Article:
And again, not always, but if you know how to do it, well, then you can choose not to do it.
CLAIRE: Okay. So future topic possibility: "Normalizing schemas, what your mother didn't tell you."
VIK: Yes. And I would be happy to join you on that.
CLAIRE: Awesome. Okay. Well,
VIK: One more thing, if we have time is that, Dimitri said, and many people say, that SQL is a relational language.
It is not. [SQL] is both more than a relational language, and also less than a relational language. The philosophy of the SQL committee is, if you have a data model that you need to query, SQL can do it. And if it can't, then we'll add it. And that is evidenced by all of the JSON stuff that we've added. And also recently PGQ, which is, Property Graph Queries. And so within SQL, you can, you can do graph queries now, in SQL itself, not in Postgres yet. So it's not correct to think about SQL as a relational language. It had its foundation in that, but that's not what it is today.
DIMITRI: Yeah. I second that.
I want to clarify what I meant is that you need to understand the relation.
VIK: Of course. Yes.
DIMITRI: To really benefit from Postgres. But, that's not all you have in Postgres and set and bags and things like that. We alluded to that quickly, but yes, it's not fully relational and it's not only relational.
Yeah. Thank you, Vik. That's, that's a very good point.
PINO: I guess I, since I was included in the question, I'll say, and this is related to what Vik just said, or I'm asking if it's related to what Vik just said. I found myself wondering if PostgreSQL, and the SQL standard, how much they've been influenced by data processing pipelines, and you know, just as in the example where you add graph functionality. Just as an example where you get graph capabilities in PostgreSQL, you know, is that something that's been happening because of other data processing engines, streaming or otherwise.
VIK: Yeah. Well, streaming is a whole different topic, but, yes, things like Neo4j, and, and their Cypher language and everything are bringing graph queries to SQL.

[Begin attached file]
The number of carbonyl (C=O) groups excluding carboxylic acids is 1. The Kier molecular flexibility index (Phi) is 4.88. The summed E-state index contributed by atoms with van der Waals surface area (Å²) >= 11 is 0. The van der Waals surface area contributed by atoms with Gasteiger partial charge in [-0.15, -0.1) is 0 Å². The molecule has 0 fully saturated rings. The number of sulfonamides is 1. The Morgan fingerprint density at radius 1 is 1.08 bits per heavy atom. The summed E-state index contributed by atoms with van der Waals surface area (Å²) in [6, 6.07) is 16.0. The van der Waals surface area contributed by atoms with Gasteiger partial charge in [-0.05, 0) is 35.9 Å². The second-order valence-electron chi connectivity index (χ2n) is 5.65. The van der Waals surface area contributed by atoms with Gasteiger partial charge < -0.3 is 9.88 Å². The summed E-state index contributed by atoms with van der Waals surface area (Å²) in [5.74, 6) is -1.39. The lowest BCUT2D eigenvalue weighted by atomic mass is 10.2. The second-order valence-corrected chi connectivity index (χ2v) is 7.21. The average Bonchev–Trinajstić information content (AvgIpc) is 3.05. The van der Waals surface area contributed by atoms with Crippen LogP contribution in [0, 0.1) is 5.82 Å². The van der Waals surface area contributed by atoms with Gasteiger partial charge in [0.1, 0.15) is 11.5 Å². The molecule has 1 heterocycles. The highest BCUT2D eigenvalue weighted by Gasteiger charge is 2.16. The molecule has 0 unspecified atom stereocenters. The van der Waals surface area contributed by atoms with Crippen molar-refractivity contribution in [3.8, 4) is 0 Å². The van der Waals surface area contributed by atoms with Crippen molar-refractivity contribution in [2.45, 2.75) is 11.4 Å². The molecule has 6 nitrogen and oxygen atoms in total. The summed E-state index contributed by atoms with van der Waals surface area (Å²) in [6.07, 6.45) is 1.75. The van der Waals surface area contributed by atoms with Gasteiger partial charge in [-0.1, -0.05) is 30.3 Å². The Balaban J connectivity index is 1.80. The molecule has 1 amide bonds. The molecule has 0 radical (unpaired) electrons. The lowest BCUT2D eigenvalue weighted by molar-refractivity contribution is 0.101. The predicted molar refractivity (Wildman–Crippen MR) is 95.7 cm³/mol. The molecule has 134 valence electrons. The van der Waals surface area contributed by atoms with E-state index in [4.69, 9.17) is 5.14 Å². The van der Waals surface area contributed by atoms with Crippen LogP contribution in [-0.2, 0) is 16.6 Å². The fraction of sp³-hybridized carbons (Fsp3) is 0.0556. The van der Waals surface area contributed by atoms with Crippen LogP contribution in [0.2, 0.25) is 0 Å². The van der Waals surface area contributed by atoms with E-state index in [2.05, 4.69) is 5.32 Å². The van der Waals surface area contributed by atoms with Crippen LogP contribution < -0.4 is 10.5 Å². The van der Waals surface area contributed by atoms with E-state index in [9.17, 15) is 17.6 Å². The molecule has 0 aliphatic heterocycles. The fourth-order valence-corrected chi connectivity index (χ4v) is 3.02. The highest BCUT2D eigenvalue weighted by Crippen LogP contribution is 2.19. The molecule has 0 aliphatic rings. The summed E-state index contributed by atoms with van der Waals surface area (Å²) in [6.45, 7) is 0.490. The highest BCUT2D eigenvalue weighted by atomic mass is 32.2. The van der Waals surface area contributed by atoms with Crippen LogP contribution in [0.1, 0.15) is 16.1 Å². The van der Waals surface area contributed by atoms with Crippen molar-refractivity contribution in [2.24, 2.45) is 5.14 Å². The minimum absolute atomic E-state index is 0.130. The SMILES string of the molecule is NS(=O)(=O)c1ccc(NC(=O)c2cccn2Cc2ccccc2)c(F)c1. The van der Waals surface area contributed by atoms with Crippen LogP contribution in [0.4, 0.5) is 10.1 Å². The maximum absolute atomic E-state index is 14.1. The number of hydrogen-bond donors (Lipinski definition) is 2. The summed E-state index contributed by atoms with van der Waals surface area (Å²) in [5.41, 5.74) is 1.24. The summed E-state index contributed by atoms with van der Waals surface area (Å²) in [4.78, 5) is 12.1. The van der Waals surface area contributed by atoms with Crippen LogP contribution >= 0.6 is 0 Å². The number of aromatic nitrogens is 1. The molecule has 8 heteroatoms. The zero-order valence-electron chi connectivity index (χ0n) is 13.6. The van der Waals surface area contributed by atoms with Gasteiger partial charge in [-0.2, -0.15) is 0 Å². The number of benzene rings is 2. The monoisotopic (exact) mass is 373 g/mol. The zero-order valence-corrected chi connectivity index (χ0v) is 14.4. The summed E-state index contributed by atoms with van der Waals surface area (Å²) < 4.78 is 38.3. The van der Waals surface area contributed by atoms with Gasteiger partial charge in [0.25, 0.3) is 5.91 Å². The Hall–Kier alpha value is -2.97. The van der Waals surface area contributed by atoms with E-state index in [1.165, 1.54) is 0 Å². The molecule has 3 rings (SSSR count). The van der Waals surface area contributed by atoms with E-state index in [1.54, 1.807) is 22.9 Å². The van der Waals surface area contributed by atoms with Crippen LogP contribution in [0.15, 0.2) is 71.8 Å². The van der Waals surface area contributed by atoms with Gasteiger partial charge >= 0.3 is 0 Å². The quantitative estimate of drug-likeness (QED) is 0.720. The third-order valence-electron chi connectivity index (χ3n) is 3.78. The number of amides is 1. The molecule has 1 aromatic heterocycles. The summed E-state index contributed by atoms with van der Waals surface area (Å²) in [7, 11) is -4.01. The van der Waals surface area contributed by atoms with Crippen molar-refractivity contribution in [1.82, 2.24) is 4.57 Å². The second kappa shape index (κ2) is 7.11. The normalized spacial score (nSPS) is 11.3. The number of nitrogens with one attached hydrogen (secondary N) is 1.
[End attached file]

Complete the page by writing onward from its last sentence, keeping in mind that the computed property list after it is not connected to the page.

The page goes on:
CLAIRE: All right. I want to say thank you to all three of you and to everybody who's listening to this podcast, either now live on discord or in the future on all the podcast platforms. It was a delight to have, both of you. Dimitri Fontaine and Vik Fearing join us as guests today. And, this podcast for those who are here live will be published online on all the platforms.
Usually in about 48 hours-ish. So sometime on Friday, depending on your time zone, of course. So, thank you. Thank you both very much. Really appreciate the conversation today.
VIK: Yes, Thank you for having me.
CLAIRE: Thank you to everybody who is here on the chat. And I also want to just highlight that the next episode is going to be recorded live on Wednesday, December 6th at 10 AM PST because we will have changed time zones here in the United States by then the guests and topics are going to be announced soon and you can mark your calendar with a link will drop into the chat: https://aka.ms/PathToCitusCon-Ep10-cal
PINO: and before we close, we want to ask you a favor, especially if you've enjoyed the podcast.
Please, please rate and review us on your favorite podcast platform. It helps other folks find this new show. And a big thank you to everyone who joined the recording live and participated in live text chat on Discord.